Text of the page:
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Women's Skis

Selecting Skis for Women

By

Women's Skis

Volkl Aura

Image Courtesy PriceGrabber
Women's skis have changed considerably from the days when manufacturers would take a men's ski, power it down, slap a few flowers on it, and give it a cutesy name. Today's women's skis are built to perform every bit as well as their male counterparts, with features that are especially suited to female physiology. There are skis now for every ability, condition, and budget. But with so many to choose from, finding the one that's best for you can be a bit of overwhelming.

The Differences between Men's and Women's Skis

The most apparent difference between men's and women's skis is the graphics. Manufacturers put a lot of effort into developing top sheets that are more visually appealing to women. But the differences don't end there. In general, women's skis are lighter and softer to accommodate women's lower muscle mass. The tips are usually shorter to keep our boots closer to the front of our skis, for better turn initiation. The waists are farther forward, to accommodate our lower center of gravity. And the bindings are lighter and mounted closer to the front, to make it easier for us get our skis on edge.

However, just because women's skis are lighter and softer does not necessarily mean they're lacking in power. Today's women's skis pack a powerful punch, and are built to let women tackle everything from groomers to moguls to off piste conditions.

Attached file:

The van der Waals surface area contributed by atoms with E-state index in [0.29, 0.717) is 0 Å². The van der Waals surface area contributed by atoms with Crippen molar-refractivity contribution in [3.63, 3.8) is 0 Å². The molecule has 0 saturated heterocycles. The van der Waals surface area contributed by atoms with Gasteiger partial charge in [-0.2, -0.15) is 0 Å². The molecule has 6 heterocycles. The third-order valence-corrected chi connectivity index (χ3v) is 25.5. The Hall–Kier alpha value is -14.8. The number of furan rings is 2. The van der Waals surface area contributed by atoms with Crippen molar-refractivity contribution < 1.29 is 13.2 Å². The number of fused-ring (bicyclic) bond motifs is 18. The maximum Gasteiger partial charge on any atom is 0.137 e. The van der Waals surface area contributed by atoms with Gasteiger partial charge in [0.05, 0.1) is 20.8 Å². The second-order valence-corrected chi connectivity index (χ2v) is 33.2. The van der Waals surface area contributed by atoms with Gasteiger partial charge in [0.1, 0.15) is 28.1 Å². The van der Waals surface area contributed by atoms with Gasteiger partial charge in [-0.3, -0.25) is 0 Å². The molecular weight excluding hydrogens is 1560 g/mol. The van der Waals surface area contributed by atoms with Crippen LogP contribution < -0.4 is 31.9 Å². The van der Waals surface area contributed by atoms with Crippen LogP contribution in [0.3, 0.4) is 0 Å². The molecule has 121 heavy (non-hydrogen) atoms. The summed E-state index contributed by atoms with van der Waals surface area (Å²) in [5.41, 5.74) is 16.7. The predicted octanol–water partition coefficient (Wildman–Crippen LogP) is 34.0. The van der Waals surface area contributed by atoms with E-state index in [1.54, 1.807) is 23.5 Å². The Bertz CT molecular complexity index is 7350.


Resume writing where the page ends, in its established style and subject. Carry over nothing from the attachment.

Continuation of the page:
Choosing Women's Skis

Choosing a new ski can be a daunting experience. Ski manufacturers make dozens of skis each year, and finding the one that's right for you can be a bit overwhelming. And while ski reviews can be helpful, they should by no means be the only element in your search. For anyone looking for a new ski - men or women alike - it's important to follow a few important rules:

1) Knowledge is power, so learn as much as you can about the skis you're interested in. Talk to people, visit the manufacturer's websites. Get as many opinions as you can from a variety of sources.

2) How do you ski, really? Are you just starting out or are you comfortable on the blacks? You don't do yourself any favors getting a ski that's above or below your ability, so start by being honest with yourself.

3) What are the conditions under which you normally ski? Are they icy or do you regularly encounter knee-deep powder? Different skis are better for different conditions, so be sure to keep this in mind.

4) If at all possible, demo! Manufacturers make lots of different skis for a reason: One size does not fit all. When it comes down to brass tacks, the ski you select is really a matter of personal preference. You may like a ski that someone else hates. And the best way to find out is to try before you buy. Your resort or a local ski shop may offer demo skis you can try out. Take advantage of them.

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